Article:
Hawaii Ironman World Championship
By Kristen McFarland
October 19, 2002 (Kona, Hawaii) – It was pre-dawn race morning and it was raining. Everyone was saying that this had never happened, that nobody could remember it in the history of the event. Kailua Bay was looking rather angry, with a hefty chop on top of big, slow swells. Athletes were herded into the King Kamehameha Hotel for the body numbering that normally happens on Alii Drive outside. The slightly chaotic scene served to set everyone on edge. This in addition to the normal tensions before the World Championship.
Tim DeBoom flying down the Queen KNot only was it raining, but rumors were flying. An important announcement was to be made by race officials soon. Make sure you don’t miss it, they said over and over. Someone heard that there was flooding out on the course, that there were going to be changes. Others heard that the swim would be shortened, to prevent a tragedy like what had happened at Ironman Utah last June. Changing the course would change the race. People were very worried. Finally, it was announced that there would be no course changes or any shortening of the race, only some speed safety precautions (with violation penalties attached) at a particularly dangerous downhill turn. With all of that settled there was a sigh of relief.
Now for the swim in that unusually grey and churning water. The swells were so big that the athletes had trouble spotting the buoys. “We were off course most of the time,” said Tim DeBoom after the race. “In and out, and went around that second boat and everybody, McCormack and whoever else I was with, they headed towards shore basically. I said ‘we’re goin’ the wrong way.’ So I kind of made my own line and got us back on track.”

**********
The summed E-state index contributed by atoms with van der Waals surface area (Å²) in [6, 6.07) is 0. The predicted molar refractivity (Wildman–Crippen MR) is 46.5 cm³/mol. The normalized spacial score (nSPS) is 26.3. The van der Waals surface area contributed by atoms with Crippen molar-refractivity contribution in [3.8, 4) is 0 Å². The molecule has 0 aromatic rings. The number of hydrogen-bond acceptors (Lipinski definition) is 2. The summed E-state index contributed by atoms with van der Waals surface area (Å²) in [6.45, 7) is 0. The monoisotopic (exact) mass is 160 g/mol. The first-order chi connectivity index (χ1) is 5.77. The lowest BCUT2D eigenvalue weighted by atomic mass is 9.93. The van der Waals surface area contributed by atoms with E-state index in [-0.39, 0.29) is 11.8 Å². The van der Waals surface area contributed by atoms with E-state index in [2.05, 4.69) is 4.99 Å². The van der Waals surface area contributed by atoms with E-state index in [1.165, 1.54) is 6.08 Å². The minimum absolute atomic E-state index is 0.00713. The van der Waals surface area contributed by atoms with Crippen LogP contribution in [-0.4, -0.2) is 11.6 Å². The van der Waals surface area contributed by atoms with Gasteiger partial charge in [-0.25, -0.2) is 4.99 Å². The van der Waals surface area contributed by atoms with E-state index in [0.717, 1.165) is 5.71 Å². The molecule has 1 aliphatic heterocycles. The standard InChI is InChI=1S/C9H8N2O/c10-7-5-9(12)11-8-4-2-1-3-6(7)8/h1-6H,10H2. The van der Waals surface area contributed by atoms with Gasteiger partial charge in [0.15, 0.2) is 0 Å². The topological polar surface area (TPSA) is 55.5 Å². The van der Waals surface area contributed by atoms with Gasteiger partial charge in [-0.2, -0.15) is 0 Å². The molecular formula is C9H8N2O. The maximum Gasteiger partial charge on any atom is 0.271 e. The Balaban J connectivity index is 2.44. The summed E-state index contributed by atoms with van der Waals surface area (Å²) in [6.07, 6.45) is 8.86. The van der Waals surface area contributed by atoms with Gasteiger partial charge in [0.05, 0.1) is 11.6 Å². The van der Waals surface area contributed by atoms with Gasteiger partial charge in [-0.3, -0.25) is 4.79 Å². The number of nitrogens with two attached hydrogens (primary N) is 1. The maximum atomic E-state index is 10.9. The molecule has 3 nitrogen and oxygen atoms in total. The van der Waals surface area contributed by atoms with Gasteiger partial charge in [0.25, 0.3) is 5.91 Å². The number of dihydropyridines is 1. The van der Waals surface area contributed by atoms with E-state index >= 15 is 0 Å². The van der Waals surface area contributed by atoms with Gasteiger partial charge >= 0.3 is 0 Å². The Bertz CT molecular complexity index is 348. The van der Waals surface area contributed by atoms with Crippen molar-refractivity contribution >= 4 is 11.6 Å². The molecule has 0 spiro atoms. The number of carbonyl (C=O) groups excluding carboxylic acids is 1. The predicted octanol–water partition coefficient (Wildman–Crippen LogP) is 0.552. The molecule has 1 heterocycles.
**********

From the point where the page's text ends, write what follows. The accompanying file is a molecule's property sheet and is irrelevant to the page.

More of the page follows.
“I think the buoys were getting pushed around quite a bit. It was kind of tough to see them out there.”
Out of the water, Ironman newcomer Chris McCormack bolted into a lead on the bike and was followed by the strong German cyclists. McCormack is one of the best Olympic distance athletes in the world and was hyped in the press before the race as a contender. He was going off the front hard.
DeBoom and Cam Widoff were out of the first transition in 4th and eighth and settled into a chase group that had no plans to try to catch the leaders, but they didn’t want to let them get too far away.
Tim wasn’t just worried about the rookie McCormack. “I was concerned with everybody up there, not just Chris. I mean Thomas (Hellriegel), Norman (Stadler), Jurgen (Zack), are also fantastic runners. To give all of them nine minutes was not in my plan at all. That was very dangerous. I didn’t want to, I just couldn’t ride that fast.”
Peter Reid, Cameron Brown, and Cameron Widoff stayed right with Tim at the front of the chase group for most of the way back from Hawi, but Tim stayed in the lead of them. “I felt more comfortable being up front the whole way back,” making sure the pace didn’t slow down. They had lost a lot of time to the leaders already.